Meriem Bennani and Orian Barki, 2 Lizards (still), 2020, digital video, eight-episode series, 22 min 28 sec. Courtesy the artists; Clearing, New York & Brussels; and François Ghebaly, Los Angeles
Meriem Bennani and Orian Barki, 2 Lizards (still), 2020, digital video, eight-episode series, 22 min 28 sec. Courtesy the artists; Clearing, New York & Brussels; and François Ghebaly, Los Angeles

In addition to her collaboration with Barki, she created the solo videowork Guided Tour of a Spill (CAPS Interlude) (2021), which comes between the first and second instalments of her planned video trilogy documenting the inhabitants of a fictional community located on an island called CAPS somewhere in the middle of the Atlantic Ocean. (The second instalment, commissioned by Chicago’s Renaissance Society and Nottingham Contemporary in the UK, will open at the Renaissance Society next January.) Guided Tour of a Spill debuted at François Ghebaly in Los Angeles this March. The 16-minute video follows the inhabitants of the Moroccan quarter of CAPS, last seen in Party on the CAPS (2018–19). CAPS (short for ‘capsule’) is an invisibly domed dystopian detention centre from the near future – à la Don DeLillo’s White Noise (1985) or the film The Truman Show (1998) – a holding zone for would-be immigrants who, while attempting to teleport to the United States, have been intercepted by American armed forces, an ominous military group referred to as ‘Troopers’. Indefinitely detained on this isolated, swamp-rimmed island, refugees have built homes and established businesses as well as a mythology based around the ‘Croco’, an animated reptile who serves at once as idol, mascot and brand (its motif, per Bennani, is loosely based on the Lacoste logo) for CAPS inhabitants.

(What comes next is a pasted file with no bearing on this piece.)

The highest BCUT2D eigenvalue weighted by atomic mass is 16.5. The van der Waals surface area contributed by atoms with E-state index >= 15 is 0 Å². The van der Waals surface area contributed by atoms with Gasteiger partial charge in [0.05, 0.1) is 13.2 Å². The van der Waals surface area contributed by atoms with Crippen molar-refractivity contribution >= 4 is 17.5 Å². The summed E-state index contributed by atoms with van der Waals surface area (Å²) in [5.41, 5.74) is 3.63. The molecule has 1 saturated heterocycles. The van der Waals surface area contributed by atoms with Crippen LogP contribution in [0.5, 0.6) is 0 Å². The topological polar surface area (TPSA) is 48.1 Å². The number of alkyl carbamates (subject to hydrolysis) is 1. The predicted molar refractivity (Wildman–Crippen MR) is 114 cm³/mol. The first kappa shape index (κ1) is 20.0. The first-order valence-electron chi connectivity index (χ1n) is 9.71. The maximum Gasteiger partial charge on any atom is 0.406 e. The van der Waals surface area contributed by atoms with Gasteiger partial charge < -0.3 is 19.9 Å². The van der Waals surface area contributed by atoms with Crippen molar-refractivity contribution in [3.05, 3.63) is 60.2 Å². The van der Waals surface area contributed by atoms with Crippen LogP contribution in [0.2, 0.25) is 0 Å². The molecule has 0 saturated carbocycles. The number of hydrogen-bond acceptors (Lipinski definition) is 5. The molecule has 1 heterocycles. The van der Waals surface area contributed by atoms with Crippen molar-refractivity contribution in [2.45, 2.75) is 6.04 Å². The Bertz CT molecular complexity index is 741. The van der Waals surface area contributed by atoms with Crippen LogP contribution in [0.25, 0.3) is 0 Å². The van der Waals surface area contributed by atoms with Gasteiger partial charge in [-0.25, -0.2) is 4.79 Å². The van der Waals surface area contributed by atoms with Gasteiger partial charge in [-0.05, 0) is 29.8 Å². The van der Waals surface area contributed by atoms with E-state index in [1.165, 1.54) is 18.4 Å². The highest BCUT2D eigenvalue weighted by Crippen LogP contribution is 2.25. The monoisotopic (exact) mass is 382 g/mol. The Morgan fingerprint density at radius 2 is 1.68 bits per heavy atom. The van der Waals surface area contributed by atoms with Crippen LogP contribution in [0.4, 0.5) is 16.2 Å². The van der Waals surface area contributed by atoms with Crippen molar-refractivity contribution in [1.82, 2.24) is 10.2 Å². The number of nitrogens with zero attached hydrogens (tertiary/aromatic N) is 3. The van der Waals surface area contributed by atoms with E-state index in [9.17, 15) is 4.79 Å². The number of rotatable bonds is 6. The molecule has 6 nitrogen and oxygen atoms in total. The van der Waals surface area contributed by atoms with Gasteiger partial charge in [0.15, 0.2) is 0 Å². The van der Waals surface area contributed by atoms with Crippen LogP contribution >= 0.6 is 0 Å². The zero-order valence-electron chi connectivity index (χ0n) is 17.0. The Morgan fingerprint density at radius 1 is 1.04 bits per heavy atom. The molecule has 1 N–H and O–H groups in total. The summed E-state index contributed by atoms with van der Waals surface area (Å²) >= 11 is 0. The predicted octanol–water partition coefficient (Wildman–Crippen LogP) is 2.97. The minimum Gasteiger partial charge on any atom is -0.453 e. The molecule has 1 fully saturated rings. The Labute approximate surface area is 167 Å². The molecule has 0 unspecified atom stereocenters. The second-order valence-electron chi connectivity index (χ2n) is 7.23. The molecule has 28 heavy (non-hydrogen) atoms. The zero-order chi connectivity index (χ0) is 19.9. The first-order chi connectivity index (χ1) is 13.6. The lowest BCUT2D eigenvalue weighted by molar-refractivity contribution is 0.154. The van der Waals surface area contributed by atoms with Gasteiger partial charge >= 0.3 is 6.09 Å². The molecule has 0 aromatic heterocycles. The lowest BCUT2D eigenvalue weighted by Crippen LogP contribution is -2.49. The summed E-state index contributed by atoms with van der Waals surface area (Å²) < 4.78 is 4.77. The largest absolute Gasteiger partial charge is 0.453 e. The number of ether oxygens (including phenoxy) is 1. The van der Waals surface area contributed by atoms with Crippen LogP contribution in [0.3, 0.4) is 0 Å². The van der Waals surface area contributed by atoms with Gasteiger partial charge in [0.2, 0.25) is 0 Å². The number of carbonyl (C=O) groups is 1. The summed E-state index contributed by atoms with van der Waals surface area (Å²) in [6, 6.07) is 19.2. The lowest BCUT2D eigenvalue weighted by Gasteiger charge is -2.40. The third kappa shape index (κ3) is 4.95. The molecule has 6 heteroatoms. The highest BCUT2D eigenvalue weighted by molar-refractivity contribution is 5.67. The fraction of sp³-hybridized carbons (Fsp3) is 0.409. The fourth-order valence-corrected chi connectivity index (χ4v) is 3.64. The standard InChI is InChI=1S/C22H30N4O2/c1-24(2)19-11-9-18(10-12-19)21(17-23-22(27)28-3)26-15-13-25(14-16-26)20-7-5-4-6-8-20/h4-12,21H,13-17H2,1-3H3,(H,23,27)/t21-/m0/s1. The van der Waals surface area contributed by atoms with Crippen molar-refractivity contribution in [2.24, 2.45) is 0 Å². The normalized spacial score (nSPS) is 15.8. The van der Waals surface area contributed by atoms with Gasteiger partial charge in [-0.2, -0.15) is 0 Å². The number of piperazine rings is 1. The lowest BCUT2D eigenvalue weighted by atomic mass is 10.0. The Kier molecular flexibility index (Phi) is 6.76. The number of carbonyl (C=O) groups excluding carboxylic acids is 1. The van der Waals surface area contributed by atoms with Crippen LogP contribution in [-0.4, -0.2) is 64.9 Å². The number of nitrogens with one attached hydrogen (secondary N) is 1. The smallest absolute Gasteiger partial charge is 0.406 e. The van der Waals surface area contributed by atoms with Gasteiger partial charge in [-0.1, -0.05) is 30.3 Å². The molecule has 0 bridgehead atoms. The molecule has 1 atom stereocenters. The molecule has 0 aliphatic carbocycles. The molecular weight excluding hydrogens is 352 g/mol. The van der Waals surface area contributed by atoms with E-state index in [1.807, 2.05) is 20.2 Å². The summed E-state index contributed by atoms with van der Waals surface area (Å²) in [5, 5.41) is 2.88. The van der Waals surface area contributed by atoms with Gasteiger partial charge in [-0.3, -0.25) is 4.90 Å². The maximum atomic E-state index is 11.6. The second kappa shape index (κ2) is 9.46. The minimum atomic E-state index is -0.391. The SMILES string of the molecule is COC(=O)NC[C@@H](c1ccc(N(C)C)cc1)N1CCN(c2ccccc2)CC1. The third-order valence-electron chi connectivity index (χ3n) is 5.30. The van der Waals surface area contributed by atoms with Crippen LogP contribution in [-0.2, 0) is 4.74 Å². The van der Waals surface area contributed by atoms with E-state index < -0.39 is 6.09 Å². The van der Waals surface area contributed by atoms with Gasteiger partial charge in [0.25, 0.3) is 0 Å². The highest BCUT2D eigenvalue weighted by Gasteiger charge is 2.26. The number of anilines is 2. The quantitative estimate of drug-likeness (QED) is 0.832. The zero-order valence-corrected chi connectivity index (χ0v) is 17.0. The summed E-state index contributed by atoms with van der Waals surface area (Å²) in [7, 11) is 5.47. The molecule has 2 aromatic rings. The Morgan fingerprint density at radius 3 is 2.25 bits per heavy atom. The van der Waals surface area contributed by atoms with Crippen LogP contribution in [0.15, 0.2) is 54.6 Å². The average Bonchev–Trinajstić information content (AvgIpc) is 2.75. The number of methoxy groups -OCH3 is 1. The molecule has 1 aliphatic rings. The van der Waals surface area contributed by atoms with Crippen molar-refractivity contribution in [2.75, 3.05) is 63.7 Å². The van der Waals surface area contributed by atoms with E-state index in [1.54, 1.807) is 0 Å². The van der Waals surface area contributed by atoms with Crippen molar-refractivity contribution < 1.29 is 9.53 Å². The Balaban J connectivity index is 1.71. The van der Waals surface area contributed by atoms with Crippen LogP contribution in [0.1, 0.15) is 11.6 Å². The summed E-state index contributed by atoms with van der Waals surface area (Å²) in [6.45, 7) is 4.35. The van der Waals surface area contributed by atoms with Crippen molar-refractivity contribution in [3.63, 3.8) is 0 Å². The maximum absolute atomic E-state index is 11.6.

Party on the CAPS, 2018 (installation view). Photo: Mathilda Olmi. Courtesy the artist; Biennale of Moving Image, Geneva; Clearing, New York & Brussels; and François Ghebaly, Los Angeles